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Building the Climate Change Regime

Survey and Analysis of Approaches

This working paper seeks to identify concrete pathways for building an international "climate change regime." It surveys and
analyzes the academic literature as well as proposals by non-governmental organizations (NGOs) and
governments....

A Vision for the UN Panel For Global Sustainability

On October 20, I spoke at an Interactive Dialogue of the UN General Assembly about the imminent report of the High Level Panel for Global Sustainability. The Panel, convened by Secretary-General Ban Ki-moon, is charged with articulating a new vision for sustainable growth and prosperity. Its report, due at the end of 2011, will set the tone for intergovernmental action in the coming years, including at the 2012 Rio+20 Earth Summit.

With a roster of current and former world leaders (including Mrs. Tarja Halonen, President of Finland and Mr. Jacob Zuma, President of South Africa) the Panel is uniquely positioned to set an agenda for green growth and prosperity. As I say in my remarks below, we already know what we need to do to promote sustainability. The real question lies in how to move forward and overcome both the political and behavioral hurdles that have hampered progress so far. Can the Panel craft a vision that is ambitious, politically realistic, and persuasive to the larger public?

Denmark committed to 40% emissions reduction in 2020

Denmark’s new coalition government, elected last month, has adopted a new, more ambitious climate policy committing the country to reduce its GHG emissions by 40% from 1990 levels by 2020 through domestic action. This target brings Denmark into line with the level of reduction proposed by the Intergovernmental Panel on Climate Change (IPCC), as well as with the targets of several other Nordic and Northern European countries.

Study Testing Skeptics’ Critiques Reconfirms Basic Climate Science

Climate skeptics have denounced studies of temperature rise because of alleged biases in data sets. So in an effort to get to the bottom of these critiques, a group of scientists launched the Berkeley Earth Surface Temperature study, using different methods with skeptics’ arguments in mind. Its findings are in, and they confirm that not only is the Earth’s land temperature warming, but the results mimic the very results of previous assessments that the skeptics had tossed aside.

U.S. on Thin Ice in Arctic

This post originally appeared in the National Journal Energy & Environment Expert Blog. The question was, "The summer of 2011 marked the second-lowest ice coverage on record for the Arctic Ocean...Is the U.S. prepared to face this century of change in the Arctic?"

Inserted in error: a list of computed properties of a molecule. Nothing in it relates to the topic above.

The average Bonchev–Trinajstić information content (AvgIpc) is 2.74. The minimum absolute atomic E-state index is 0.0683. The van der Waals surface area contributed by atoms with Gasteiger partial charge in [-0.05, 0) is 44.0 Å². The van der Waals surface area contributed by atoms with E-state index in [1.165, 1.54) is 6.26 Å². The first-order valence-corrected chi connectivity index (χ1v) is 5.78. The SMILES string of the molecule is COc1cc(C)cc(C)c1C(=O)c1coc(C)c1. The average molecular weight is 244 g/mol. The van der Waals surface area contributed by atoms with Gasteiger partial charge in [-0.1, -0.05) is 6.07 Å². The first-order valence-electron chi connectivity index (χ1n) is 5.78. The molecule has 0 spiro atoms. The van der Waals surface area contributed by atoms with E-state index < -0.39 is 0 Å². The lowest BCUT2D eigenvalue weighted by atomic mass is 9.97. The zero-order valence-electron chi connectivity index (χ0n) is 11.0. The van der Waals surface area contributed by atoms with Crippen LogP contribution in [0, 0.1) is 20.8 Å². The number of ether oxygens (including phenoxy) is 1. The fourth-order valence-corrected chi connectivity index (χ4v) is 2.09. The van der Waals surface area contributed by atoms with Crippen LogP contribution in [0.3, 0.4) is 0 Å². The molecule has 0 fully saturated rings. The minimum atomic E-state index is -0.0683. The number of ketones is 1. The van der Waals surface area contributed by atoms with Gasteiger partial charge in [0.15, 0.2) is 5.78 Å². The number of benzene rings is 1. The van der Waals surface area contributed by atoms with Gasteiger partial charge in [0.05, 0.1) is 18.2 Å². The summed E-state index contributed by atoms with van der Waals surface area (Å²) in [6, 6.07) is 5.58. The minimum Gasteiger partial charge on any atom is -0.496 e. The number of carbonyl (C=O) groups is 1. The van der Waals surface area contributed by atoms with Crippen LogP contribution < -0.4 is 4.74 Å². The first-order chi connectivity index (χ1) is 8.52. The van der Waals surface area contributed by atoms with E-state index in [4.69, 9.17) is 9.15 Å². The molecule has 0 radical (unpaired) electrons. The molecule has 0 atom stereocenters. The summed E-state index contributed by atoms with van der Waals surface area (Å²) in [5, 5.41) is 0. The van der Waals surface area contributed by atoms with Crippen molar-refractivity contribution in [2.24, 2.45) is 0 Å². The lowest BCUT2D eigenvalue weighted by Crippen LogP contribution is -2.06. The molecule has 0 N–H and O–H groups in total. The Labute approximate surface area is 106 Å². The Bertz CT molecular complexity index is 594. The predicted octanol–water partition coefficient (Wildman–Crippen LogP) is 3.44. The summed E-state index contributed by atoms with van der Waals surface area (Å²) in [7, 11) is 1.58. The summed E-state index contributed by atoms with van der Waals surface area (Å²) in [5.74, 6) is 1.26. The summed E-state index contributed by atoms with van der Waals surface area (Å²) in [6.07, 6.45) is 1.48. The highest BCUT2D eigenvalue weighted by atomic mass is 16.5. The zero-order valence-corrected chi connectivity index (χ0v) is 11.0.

With the climate problem growing more urgent every year, the United States is not well prepared for a changing Arctic, and its continued dependence on fossil fuels only makes the situation more serious. The recent climate science, as explored in WRI’s Climate Science 2009-2010: Major New Discoveries, shows that the Arctic is indeed changing rapidly, with implications for a very different world.

World Resources Report: Decision Making in a Changing Climate

This post is based on the foreword to World Resources: Decision Making in a Changing Climate, co-signed by Helen Clark (UNDP), Achim Steiner (UNEP), Robert B. Zoellick (World Bank Group), and Jonathan Lash (WRI).

Conditions are changing in our world. Some are feeling the impact now, from the heat wave and wildfires in Russia of the last two years, the devastating floods in Pakistan and Australia, tornadoes in the United States, mudslides in Brazil, drought in China. Others are worrying about the impacts to come: the tea growers in Kenya’s highlands who are seeing cases of malaria they didn’t see only five years ago; the cocoa farmers in Ghana who think about how changes in rainfall will affect their sensitive crops; the rice farmers in Vietnam who are increasingly concerned about rising water levels.

World Resources Report 2010-2011

Decision Making in a Changing Climate

Based on input from more than 100 experts in 36 countries, this report offers specific, practical strategies and innovative case studies to inform how to integrate climate change risks into national policies and planning.

Making Adaptation Count

WRI’s new report, Making Adaptation Count, proposes a framework for monitoring and evaluating adaptation. What does this mean?

Countries around the world are bracing themselves for the impacts of climate change, and already learning to manage changing rainfall patterns, droughts, floods, and sea level rise. Adapting to these conditions will require countries to implement a range of new projects and innovations. The World Bank estimates that these kinds of efforts – including reinforcing critical infrastructure and dramatically improving agricultural productivity - could cost developing countries US$75-$100 billion annually. In many ways these countries are navigating uncharted territory, and they need to know if adaptation initiatives are creating benefits. That’s why finding ways to keep track of these efforts and their effectiveness is crucial.

Shifting Policies Stall South Africa’s Renewable Energy Growth

Part 1: Barriers to Renewable Energy in South Africa

This is the first post in a two part series on renewable energy policy developments in South Africa.

Through the Open Climate Network, Idasa and partner organizations are examining the legal and institutional framework for key policies that will influence South Africa’s progress towards meeting its global climate change commitments. One such policy is the Renewable Energy Feed-in Tariff (REFIT), drafted in 2009 to help South Africa increase the amount of electricity generated by renewable sources to 10,000 GWh by 2013.

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